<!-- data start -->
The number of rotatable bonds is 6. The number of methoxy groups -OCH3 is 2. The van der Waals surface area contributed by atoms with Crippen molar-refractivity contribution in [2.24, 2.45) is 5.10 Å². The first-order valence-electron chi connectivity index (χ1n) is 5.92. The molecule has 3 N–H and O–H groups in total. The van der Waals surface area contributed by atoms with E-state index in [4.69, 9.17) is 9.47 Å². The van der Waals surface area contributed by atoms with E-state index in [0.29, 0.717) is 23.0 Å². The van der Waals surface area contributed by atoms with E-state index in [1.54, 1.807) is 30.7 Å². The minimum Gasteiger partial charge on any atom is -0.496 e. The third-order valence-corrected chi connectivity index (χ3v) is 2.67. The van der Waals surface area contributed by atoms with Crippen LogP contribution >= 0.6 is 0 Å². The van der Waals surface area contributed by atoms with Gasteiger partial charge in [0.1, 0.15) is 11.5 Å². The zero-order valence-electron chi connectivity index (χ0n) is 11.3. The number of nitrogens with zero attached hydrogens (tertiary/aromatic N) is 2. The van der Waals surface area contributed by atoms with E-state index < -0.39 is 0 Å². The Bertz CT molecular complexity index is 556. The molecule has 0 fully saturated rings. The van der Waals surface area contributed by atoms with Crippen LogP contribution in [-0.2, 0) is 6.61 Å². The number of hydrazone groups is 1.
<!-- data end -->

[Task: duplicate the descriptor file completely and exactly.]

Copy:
The number of rotatable bonds is 6. The number of methoxy groups -OCH3 is 2. The van der Waals surface area contributed by atoms with Crippen molar-refractivity contribution in [2.24, 2.45) is 5.10 Å². The first-order valence-electron chi connectivity index (χ1n) is 5.92. The molecule has 3 N–H and O–H groups in total. The van der Waals surface area contributed by atoms with E-state index in [4.69, 9.17) is 9.47 Å². The van der Waals surface area contributed by atoms with E-state index in [0.29, 0.717) is 23.0 Å². The van der Waals surface area contributed by atoms with E-state index in [1.54, 1.807) is 30.7 Å². The minimum Gasteiger partial charge on any atom is -0.496 e. The third-order valence-corrected chi connectivity index (χ3v) is 2.67. The van der Waals surface area contributed by atoms with Crippen LogP contribution >= 0.6 is 0 Å². The van der Waals surface area contributed by atoms with Gasteiger partial charge in [0.1, 0.15) is 11.5 Å². The zero-order valence-electron chi connectivity index (χ0n) is 11.3. The number of nitrogens with zero attached hydrogens (tertiary/aromatic N) is 2. The van der Waals surface area contributed by atoms with E-state index < -0.39 is 0 Å². The Bertz CT molecular complexity index is 556. The molecule has 0 fully saturated rings. The van der Waals surface area contributed by atoms with Crippen LogP contribution in [-0.2, 0) is 6.61 Å². The number of hydrazone groups is 1.